2) Construct a dictionary of lists of nodes to act as the index. Dictionary> in generics/templates speak.
3) Iterate through each item, and extract terms for that component. Terms are only extracted for the current component, not its parents - "c:\foo\bar" would only have 'bar' as a term.
4) Find the relevant item in the index for each term (or add it, if need be), and add the current node to the list of nodes against that item.

Once you've constructed the index, searching is as follows:
1) Extract the terms for your search query in the same manner as used for path components above
2) Obtain the list from the index for each of these terms. If any of ...


For some time now, I've been working, on and off, on a P2P filesharing system, which I've dubbed 'Attercop' (named after the term used for 'spider' used in Old English and LOTR). Simply put, it's a replacement for DC++, designed mostly for LAN environments. It uses multicast, so no central hub is required, and it improves on a number of the most glaring weaknesses in DC++. I'm writing it in C#.NET.

Like most projects I embark on, I started off hugely enthusiastic, spending as much time as I could spare on it. Normally, I'd continue like that until either I get the project completed, or I burn-out on it. Quite frequently, the latter has happened - I've burned out and lost interest, with the project unfinished.

However, since I've been spending all the time I've not been at work with Hayley, I've had very little time for it lately - a lack that's hard to mourn, since I consider time with Hayley much better spent - and I'd begun to lose enthusiasm for the project. I concluded that I was (unfortunately) suffering from the same sort of mid-project disinterest I often ...

Moving In

On Sunday, Hayley's flat had a flat meeting. Hayley wanted to move out of her flat (and into our apartment full-time), and the upshot is: no problem! As soon as she/they can find a replacement flatmate, she's moving in with me full-time! :)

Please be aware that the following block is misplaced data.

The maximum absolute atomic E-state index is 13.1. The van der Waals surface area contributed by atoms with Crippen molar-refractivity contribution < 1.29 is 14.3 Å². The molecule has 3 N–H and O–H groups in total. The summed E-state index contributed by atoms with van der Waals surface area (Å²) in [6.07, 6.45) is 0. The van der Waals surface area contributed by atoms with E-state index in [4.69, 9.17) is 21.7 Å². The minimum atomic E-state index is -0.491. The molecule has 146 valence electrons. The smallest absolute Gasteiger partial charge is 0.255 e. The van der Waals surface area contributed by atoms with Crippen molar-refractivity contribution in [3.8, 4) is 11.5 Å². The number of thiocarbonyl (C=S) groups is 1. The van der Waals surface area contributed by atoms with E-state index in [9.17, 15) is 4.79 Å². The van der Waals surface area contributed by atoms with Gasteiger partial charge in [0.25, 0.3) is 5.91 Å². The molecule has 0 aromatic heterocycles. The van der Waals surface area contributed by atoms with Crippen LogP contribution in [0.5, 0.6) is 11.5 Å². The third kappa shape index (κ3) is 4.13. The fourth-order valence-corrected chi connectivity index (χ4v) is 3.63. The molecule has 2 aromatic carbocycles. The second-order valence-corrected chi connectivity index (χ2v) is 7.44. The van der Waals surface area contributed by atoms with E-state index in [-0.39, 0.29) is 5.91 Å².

Found a flat!

I've found a flat, and I moved in this weekend. It's a single apartment in a '60s apartment block right in town, which is certainly convenient, and the rent is really low. It's fairly large for a single apartment, consisting of a sizeable entryway, a bathroom, bedroom, small kitchen, large lounge, and study.

The catch? The decor is hideous. As far as we can tell, some time in the 80s, the owners decided they wanted to redecorate, and couldn't decide between three different, conflicting, styles. So they used all 3, usually in different parts of the apartment, but sometimes together. The result is something you're likely to remember for a long time. There's a _big_ emphasis on border prints, and quite a lot of patterned wallpaper.

The owners are intending to re-rent or sell it in the new year, and Hayley and I are hoping we can convince them to let us redecorate. Initial attempts ("We'll repaint if you pay for the paint!") have met with "don't bother" responses, but I'm actually prepared to pay for the supplies - it shouldn't take much - in order to be able to redecorate. Strangely ...

Back to work

I'm now officially employed again. I've found a kickass job at a local software company specialising in GIS (mapping etc). Their main product is a fleet tracking package. I just finished my first day there today.

They're using Postgres extensively, with their own extensions such as some form of multi-master replication. The boxes are based on Gentoo, with (oddly), VMWare instances running windows for the application servers. The environment's quite well set up, and so far quite nice to work with (with my whole 8 hours' worth of experience with it).

I'm also starting back part-time at Uni this semester, doing two papers - COSC229 - Algorithms, and COSC362 - Microprocessor Systems 2. My new employer is quite flexible about allowing me to fit my work hours around uni, and the two are very close together to boot.

Now I just have to find a flat in the same general vicinity...

To market, to market, to buy...

Lex has posted rather interesting entry about our trip to the supermarket.